God’s name is misused nearly 15 times. The s-word is heard about 10 times. Other vulgarities include uses of “b–ch,” “h—,” “a–,” “a–hole,” “d–n” and “douche.” A few people occasionally use the word “sucks.” A guy is called a “selfish pr–k.”
Brooks talks about seeing a drunk adult snort printer toner and jokes about attending an all-night party. A guy mentions being stuck in a room with “drunk Germans.”
Brooks intentionally uses his job to make someone jealous. He also lies and behaves obnoxiously at times. Brooks ignores his best friend, is rude to his father and to Celia, and lies to the Dean of Admissions at Yale and many others. He also makes a girl cry after he insults her in public.
Celia, Brooks’ first date, can be sarcastic, harsh, rude and vindictive. She purposefully puts up walls to prevent others from getting close to her. She can also be very disrespectful to her parents as well.
A wife says that her deceased husband was “ugly as sin.” A girl lies about spraining her ankle.
This TV-14 Netflix original is aimed squarely at teens and young adults. Relying on the built-in appeal of teen stars Noah Centineo (from Netflix’s To All the Boys I’ve Loved Before), Disney Channel’s Laura Marano and Riverdale’s Camila Mendez, these rising stars know what they’re doing—and exactly who their young audience is.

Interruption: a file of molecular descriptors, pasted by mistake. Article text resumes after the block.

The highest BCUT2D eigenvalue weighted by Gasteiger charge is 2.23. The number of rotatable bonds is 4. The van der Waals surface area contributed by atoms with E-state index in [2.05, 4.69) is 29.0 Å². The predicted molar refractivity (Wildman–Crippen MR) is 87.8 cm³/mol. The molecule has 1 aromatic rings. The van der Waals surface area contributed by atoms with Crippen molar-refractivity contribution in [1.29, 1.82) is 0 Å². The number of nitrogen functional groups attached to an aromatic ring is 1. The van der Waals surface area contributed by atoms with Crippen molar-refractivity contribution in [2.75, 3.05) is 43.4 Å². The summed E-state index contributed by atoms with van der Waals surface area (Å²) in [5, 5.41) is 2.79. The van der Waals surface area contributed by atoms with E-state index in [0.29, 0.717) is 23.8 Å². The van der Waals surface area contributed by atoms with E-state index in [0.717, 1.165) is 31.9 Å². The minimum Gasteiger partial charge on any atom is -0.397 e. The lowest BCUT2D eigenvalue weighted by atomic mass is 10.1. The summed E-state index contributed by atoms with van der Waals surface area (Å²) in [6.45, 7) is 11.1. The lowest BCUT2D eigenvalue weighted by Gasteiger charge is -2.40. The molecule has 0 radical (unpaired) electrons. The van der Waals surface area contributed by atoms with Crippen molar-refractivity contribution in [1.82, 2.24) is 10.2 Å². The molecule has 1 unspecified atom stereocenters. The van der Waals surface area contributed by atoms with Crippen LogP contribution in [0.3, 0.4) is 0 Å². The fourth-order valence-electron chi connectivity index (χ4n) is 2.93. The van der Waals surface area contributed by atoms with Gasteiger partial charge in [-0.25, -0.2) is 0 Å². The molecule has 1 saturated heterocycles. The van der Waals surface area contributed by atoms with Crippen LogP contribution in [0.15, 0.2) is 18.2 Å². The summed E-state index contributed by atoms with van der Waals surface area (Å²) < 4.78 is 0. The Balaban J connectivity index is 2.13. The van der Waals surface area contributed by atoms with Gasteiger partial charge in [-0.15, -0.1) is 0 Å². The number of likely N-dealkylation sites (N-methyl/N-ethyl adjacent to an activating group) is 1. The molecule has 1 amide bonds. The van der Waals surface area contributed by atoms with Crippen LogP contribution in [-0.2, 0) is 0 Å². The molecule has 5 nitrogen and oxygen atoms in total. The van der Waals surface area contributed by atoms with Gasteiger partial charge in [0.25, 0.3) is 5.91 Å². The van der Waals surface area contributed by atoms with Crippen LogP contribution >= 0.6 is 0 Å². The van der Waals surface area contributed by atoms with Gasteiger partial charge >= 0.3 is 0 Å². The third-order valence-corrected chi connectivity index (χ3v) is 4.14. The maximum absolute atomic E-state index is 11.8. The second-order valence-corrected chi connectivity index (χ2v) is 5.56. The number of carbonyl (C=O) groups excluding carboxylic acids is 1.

The Perfect Date is at times fun and witty, with likeable actors and relevant messages. Teens learn the importance of chasing their dreams, accepting who they are and pursuing real joy instead of the superficial kind.
But there are some mature themes here too, as well as sexual relationships and language issues that parents need to be aware of. All in all, Netflix’s latest teen-focused movie isn’t a perfect date, per se, but it’s not the worst, either.
Kristin Smith joined the Plugged In team in 2017. Formerly a Spanish and English teacher, Kristin loves reading literature and eating authentic Mexican tacos. She and her husband, Eddy, love raising their children Judah and Selah. Kristin also has a deep affection for coffee, music, her dog (Cali) and cat (Aslan).